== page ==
Schwabacher Landing - The Best Sunrise Photography Location in Grand Teton
Schwabacher’s Landing is another very popular spot to photograph the Grand Teton Mountains.
My recommendation is to take time and find your perfect spot. There is a trail that starts at the parking lot and goes along Snake River. So, plenty of great photo opportunities to photograph Tetons reflected in the water.
At about two-tenths of a mile from the parking lot, you will get to a beaver dam. This spot is the best place to see some wildlife. Be on the lookout for moose, elk, and bison that like to graze in the grassy meadows along the river. It is a perfect place to see bald eagles, osprey, and great blue herons.
Schwabacher Landing is a very popular place to photograph the Grand Teton Mountains at sunrise. You will have a lot of company at that location! Make sure to arrive early so you can claim the best spot.
How to Get to Schwabacher Landing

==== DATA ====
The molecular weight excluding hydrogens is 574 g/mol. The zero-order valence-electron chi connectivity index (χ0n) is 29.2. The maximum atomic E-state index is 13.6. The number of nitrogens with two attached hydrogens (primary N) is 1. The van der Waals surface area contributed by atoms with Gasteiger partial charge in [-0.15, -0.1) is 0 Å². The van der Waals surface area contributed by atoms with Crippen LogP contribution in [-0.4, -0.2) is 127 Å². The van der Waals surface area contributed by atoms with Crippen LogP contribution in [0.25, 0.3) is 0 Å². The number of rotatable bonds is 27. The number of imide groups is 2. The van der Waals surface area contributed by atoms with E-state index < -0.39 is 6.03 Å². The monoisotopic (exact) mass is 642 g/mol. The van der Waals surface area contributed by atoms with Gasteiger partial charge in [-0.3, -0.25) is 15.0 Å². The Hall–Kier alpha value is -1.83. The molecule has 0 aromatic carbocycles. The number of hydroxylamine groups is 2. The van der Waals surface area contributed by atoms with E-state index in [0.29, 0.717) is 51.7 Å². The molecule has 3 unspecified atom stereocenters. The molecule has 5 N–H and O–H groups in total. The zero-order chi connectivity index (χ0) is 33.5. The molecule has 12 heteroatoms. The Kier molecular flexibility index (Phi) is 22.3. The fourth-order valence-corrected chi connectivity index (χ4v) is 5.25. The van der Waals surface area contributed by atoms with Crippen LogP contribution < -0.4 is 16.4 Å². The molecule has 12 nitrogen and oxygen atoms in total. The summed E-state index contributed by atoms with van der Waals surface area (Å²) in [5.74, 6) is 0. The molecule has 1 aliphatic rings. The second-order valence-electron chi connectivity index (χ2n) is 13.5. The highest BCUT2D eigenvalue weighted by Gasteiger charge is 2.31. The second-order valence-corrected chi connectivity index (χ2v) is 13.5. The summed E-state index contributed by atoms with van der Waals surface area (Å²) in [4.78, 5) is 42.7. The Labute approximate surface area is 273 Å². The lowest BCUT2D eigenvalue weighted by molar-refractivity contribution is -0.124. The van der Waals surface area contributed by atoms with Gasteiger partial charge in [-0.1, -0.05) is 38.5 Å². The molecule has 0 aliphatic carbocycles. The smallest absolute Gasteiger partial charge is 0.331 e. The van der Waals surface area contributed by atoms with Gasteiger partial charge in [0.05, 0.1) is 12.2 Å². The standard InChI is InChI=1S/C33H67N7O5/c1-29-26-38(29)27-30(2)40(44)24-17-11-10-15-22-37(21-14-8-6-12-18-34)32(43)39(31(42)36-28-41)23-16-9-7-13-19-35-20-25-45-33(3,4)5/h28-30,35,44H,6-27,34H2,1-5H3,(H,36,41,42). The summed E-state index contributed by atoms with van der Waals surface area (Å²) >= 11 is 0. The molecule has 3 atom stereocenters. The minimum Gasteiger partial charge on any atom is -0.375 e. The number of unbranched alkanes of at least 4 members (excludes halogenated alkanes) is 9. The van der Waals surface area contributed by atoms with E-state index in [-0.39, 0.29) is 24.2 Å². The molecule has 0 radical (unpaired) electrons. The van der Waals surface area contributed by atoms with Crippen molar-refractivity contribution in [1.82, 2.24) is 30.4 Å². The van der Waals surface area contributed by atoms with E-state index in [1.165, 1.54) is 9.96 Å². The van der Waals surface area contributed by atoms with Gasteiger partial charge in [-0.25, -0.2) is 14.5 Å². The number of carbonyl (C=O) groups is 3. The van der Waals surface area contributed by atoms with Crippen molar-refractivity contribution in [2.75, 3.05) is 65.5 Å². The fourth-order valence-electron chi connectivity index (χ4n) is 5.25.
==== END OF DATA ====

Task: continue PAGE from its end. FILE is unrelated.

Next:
Schwabacher’s Landing is located about 4 miles north of Moose Junction on HWY 191/89/26.
It is easy to miss the turn-off HWY 191/89/26 that leads to the trailhead. So, make sure to slow down and be on the lookout for the sign pointing to Schwabacher Landing.
Once you make the turn, continue for about 1 mile. Unfortunately, it will be just a dirt road, so slow down and watch out for potholes.
The parking area is a good size, so you should have no problems finding a spot to park your vehicle.
Snake River Overlook - The Most Famous Photography Location in Grand Teton
Snake River Overlook was the shooting location for Ansel Adams’ famous black-and-white photo which he took in 1942. It is one of the best-known and most critically acclaimed photographs.
Now, the tree growth obstructs the view of Snake River. However, no matter whether the view of the river has changed since 1942, it is still one of the most iconic views of the Tetons.
Again, it is a very popular spot at sunrise. So, make sure to arrive early and get the best view. Also, plan on staying for a while, because the colors are constantly changing as more sunlight hits the mountains.
View of Tetons from Snake River Overlook / Best Photography Locations in Grand Teton